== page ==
Mythri Jegathesan, Assistant Professor, Department of Anthropology, Santa Clara University
This talk is based on exploratory research conducted in two districts in Sri Lanka’s Northern Province since July 2018 and is in conversation with ethnographic fieldwork conducted over eleven years in Sri Lanka’s South-Central tea plantation sector. Nearly eleven years after the end of Sri Lanka’s twenty-six year long civil war in May 2009, Northern Hill Country Tamils—who have a shared heritage with Hill Country Tamils on the plantations but live in Northern Province—have been resettled on plots of land to which they have no deeds postwar. Intergenerational relations of labor, caste, kinship, and exchange drive practices of home-building among Tamils in the North and East, but the Government of Sri Lanka and international development organizations measure and evaluate land use and attachments with different scales of investment, productivity, and replaceability. In this postwar, militarized development context, land attachment for Northern Hill Country Tamils involves labor and social relations that reach well beyond the temporalities and mechanisms of recognition put forth by transitional justice and economic development. Katherine McKittrick writes: “What is at stake in linking a plantation past to the present? What comes of positioning the plantation as a threshold to thinking through long-standing and contemporary practices of racial violence?” (2013:4). Thinking about how plantation scholars have envisioned interdisciplinary and transregional ways to track and investigate the afterlives of the plantation, I argue that the plantation plots of Northern Hill Country Tamils are puncturing and reinscribing the more dominant narratives of postwar resettlement, reconciliation, and transitional justice in postwar Sri Lanka.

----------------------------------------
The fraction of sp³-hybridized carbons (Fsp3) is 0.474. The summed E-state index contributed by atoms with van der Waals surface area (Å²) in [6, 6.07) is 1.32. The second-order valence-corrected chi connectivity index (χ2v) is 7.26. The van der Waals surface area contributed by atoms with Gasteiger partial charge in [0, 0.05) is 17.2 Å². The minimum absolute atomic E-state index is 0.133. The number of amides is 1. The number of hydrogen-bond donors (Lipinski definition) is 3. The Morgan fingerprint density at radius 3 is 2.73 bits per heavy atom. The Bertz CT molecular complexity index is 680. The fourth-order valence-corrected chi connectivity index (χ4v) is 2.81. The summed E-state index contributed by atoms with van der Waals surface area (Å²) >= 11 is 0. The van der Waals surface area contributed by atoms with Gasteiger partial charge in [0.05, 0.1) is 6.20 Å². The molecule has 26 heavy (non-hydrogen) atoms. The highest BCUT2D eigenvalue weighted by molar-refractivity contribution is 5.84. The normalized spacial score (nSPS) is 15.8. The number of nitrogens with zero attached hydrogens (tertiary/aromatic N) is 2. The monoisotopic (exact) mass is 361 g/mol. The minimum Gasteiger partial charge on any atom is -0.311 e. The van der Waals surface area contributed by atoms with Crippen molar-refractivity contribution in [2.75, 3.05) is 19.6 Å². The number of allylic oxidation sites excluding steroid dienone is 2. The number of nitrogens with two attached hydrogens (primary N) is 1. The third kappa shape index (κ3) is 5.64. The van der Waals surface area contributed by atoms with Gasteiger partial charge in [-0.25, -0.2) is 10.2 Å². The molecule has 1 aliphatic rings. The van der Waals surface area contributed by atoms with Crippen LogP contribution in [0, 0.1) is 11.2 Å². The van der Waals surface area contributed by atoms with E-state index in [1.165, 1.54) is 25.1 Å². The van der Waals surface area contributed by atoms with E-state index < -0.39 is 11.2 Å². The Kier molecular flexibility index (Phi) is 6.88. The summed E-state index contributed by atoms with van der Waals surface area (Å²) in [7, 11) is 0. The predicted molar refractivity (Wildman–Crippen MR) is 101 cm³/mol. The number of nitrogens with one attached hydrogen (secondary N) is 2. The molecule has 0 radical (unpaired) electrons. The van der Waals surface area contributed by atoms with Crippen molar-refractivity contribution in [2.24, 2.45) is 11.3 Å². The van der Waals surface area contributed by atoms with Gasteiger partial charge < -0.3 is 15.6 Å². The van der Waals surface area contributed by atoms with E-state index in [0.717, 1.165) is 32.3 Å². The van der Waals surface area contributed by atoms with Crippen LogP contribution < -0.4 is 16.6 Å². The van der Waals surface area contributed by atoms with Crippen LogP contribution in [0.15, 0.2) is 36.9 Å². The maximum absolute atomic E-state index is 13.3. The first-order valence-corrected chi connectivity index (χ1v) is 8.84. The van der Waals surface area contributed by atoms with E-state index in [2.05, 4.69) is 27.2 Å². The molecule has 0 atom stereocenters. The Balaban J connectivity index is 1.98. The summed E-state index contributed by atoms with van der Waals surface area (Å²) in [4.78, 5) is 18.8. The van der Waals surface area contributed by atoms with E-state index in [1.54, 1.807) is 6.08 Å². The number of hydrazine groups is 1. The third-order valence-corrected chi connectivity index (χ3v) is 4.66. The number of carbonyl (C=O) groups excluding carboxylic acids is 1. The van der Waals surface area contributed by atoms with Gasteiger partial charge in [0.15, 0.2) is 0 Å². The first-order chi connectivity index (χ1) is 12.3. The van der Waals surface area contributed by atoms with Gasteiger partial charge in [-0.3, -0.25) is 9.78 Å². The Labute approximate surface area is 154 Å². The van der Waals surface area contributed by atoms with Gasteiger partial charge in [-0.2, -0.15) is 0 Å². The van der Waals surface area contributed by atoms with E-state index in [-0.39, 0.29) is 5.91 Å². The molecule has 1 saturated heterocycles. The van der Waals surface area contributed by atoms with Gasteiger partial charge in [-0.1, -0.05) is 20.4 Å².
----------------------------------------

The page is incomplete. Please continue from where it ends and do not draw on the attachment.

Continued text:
Thursday, February 6, 2020 – 5:00pm